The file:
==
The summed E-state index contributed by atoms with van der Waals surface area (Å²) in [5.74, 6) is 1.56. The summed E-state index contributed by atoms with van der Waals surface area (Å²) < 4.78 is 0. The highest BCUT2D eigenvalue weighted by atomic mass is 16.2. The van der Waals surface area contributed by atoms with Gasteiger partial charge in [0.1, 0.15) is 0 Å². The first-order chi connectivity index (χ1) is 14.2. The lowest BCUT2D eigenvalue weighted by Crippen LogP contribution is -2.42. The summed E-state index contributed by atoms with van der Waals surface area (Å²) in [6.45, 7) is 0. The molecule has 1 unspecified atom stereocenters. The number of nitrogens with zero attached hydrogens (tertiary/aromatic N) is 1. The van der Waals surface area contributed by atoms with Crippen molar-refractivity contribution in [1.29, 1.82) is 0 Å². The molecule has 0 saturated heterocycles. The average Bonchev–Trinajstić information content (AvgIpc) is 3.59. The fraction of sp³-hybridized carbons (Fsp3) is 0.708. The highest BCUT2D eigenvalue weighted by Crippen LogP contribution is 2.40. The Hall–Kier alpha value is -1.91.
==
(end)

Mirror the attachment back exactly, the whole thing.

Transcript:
The summed E-state index contributed by atoms with van der Waals surface area (Å²) in [5.74, 6) is 1.56. The summed E-state index contributed by atoms with van der Waals surface area (Å²) < 4.78 is 0. The highest BCUT2D eigenvalue weighted by atomic mass is 16.2. The van der Waals surface area contributed by atoms with Gasteiger partial charge in [0.1, 0.15) is 0 Å². The first-order chi connectivity index (χ1) is 14.2. The lowest BCUT2D eigenvalue weighted by Crippen LogP contribution is -2.42. The summed E-state index contributed by atoms with van der Waals surface area (Å²) in [6.45, 7) is 0. The molecule has 1 unspecified atom stereocenters. The number of nitrogens with zero attached hydrogens (tertiary/aromatic N) is 1. The van der Waals surface area contributed by atoms with Crippen molar-refractivity contribution in [1.29, 1.82) is 0 Å². The molecule has 0 saturated heterocycles. The average Bonchev–Trinajstić information content (AvgIpc) is 3.59. The fraction of sp³-hybridized carbons (Fsp3) is 0.708. The highest BCUT2D eigenvalue weighted by Crippen LogP contribution is 2.40. The Hall–Kier alpha value is -1.91.